Essential to the role will be exceptional communication skills both written and verbal, accompanied with strong attention to detail. An extreme level of motivation, flexibility and desire are required, to develop a long-term career within this established and growing company working within the oil and gas sector.

On offer for the successful candidate:
Excellent Salary package, including 12% superannuation, Private Health Insurance, Company phone and laptop computer, fully maintained vehicle and car parking.

This is a once in a lifetime opportunity, if you meet the above criteria or feel your skills and experience position you well to step up to this role. Please forward you resume in the first instance to
For a private and confidential discussion please contact Phil Jones on 08 9226 0899 or Amber Howard on 08 9322 5334

Email your applicationApply now

To be eligible to apply for this position you must have an appropriate Australian or New Zealand work visa.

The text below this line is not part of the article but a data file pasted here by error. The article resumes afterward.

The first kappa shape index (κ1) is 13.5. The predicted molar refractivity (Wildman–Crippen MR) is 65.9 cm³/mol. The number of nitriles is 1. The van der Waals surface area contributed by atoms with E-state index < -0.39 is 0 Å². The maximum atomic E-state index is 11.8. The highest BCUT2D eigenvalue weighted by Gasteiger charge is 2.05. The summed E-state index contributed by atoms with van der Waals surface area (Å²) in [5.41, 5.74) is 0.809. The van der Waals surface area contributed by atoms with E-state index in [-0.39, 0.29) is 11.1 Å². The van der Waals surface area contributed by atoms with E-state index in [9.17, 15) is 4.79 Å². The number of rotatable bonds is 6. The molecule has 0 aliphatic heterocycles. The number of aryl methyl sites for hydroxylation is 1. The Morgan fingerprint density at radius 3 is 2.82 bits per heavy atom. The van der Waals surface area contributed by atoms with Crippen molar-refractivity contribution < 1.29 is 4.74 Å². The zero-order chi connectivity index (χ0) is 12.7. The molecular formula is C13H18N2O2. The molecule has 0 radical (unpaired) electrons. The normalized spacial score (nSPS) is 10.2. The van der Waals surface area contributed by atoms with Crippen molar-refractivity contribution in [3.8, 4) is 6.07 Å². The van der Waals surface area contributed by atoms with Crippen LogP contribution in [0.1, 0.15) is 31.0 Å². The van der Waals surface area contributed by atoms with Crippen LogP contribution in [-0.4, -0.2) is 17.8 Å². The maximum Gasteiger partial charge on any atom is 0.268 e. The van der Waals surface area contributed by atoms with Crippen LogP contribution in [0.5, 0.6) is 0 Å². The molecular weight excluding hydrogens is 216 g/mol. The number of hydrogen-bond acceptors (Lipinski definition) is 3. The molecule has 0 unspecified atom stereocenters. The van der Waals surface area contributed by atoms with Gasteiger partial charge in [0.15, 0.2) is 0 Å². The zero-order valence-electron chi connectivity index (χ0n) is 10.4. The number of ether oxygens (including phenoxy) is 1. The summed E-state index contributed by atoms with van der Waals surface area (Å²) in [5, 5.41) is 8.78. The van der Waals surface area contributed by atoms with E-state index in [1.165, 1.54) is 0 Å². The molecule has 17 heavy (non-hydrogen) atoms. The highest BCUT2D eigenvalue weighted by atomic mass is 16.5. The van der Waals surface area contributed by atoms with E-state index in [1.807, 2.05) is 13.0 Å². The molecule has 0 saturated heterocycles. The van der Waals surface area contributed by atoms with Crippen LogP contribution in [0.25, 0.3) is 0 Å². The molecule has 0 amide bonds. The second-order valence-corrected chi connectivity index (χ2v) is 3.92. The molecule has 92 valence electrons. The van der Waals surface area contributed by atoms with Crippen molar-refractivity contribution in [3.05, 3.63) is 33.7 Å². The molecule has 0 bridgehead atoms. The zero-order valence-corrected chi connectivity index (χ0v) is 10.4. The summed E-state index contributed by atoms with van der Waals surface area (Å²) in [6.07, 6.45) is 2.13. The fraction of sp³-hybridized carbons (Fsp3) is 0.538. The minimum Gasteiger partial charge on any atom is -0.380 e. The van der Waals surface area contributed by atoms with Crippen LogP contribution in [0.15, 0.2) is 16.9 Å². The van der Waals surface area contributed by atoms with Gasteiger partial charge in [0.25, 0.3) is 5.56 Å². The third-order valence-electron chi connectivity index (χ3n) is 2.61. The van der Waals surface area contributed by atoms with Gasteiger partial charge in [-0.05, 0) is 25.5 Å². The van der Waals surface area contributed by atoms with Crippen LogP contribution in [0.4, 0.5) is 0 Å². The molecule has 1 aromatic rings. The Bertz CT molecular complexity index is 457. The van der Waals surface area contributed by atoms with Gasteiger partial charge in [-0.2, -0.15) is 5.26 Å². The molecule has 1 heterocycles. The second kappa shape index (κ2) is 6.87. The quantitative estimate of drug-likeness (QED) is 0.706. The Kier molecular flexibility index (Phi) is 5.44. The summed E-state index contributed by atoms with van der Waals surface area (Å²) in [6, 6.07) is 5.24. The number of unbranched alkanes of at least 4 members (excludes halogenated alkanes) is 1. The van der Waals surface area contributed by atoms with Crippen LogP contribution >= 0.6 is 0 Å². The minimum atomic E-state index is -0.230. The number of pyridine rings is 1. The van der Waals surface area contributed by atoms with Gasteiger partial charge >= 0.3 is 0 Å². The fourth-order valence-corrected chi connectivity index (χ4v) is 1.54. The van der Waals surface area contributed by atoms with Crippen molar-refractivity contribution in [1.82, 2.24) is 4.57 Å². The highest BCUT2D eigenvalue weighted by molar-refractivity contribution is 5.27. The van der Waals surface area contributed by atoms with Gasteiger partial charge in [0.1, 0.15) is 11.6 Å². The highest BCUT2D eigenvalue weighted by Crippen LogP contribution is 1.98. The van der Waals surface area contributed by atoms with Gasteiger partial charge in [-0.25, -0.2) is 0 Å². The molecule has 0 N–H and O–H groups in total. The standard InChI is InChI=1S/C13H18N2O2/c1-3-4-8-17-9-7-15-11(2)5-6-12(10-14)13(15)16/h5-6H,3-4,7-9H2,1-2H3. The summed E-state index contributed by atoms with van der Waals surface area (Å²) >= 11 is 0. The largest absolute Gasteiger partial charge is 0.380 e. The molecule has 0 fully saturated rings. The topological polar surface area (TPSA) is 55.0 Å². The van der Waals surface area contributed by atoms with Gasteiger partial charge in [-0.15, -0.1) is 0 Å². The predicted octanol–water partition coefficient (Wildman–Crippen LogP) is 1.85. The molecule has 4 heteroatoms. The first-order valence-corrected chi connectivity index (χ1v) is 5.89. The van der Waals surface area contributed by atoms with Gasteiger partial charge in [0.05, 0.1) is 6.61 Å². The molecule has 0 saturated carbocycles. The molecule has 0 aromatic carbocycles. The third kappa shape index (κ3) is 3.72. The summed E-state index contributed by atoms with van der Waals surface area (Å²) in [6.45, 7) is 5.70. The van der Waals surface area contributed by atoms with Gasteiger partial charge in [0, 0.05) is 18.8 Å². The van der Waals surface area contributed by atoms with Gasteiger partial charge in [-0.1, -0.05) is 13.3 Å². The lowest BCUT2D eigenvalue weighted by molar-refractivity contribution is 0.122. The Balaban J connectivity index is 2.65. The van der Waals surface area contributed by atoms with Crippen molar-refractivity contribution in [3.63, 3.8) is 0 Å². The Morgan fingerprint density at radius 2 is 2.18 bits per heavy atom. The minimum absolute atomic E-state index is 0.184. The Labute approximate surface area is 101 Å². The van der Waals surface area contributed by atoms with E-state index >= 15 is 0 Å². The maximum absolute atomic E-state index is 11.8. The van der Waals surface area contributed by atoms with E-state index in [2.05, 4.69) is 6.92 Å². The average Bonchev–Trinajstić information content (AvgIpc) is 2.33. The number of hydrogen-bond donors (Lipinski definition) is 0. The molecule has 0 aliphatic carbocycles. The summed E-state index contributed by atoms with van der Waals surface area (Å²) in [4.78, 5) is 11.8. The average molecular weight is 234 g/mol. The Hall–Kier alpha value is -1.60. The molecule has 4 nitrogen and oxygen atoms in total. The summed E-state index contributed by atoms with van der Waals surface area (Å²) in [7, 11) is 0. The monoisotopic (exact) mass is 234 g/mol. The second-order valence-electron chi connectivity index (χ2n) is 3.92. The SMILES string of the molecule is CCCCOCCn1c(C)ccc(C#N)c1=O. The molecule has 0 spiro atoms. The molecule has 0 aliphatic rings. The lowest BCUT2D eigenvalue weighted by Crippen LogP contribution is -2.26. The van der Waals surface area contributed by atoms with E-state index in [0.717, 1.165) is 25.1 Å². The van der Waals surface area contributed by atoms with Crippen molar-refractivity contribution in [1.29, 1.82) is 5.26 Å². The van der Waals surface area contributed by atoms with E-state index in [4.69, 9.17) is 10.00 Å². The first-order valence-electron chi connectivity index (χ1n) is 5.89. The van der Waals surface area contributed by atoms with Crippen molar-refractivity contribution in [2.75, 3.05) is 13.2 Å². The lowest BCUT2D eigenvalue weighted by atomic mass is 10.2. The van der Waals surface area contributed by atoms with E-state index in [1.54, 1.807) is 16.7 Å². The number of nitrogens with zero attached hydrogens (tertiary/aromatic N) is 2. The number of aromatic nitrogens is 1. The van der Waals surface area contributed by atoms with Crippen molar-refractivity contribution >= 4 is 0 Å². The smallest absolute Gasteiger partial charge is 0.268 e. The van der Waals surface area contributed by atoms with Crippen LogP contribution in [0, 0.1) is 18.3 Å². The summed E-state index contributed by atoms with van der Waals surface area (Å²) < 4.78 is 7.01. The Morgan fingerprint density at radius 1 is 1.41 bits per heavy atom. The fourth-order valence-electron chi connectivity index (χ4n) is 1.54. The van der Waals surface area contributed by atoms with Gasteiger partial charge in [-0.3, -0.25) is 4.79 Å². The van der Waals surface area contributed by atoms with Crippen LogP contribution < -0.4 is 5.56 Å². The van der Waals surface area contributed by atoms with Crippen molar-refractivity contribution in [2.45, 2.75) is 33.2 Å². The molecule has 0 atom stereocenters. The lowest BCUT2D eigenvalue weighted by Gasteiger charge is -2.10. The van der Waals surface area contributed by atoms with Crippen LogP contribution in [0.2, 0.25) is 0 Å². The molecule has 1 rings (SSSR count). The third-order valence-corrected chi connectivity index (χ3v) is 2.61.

Wednesday, September 22nd, 2010

Chile hopes for earlier rescue of trapped miners

By Antonio de la Jara
and Jorge MedinaPosted 2010/09/21 at 2:16 pm EDT

COPIAPO, Chile, Sep. 21, 2010 (Reuters) — Rescuers could free 33 miners weeks earlier than expected as drills work around the clock to bore an escape shaft to the men trapped underground for 47 days.

Workers operate the Xtrata 950 drill, which is digging a hole for trapped miners to escape from, in Copiapo, some 725 km (450 miles) north of Santiago September 21, 2010. The first of three rescue drills last Friday reached 33 Chilean miners trapped for six weeks half a mile (0.70 kilometre) underground, but it will still take weeks to widen the shaft enough to extract the men. REUTERS/Ivan Alvarado

Rapid progress by three drills has improved the chances of reaching the miners in October instead of November as first thought, a senior official in the challenging rescue operation told Reuters on Tuesday.

The men have been trapped in a copper and gold mine 2,300 feet below Chile’s arid Atacama desert since it caved in on August 5.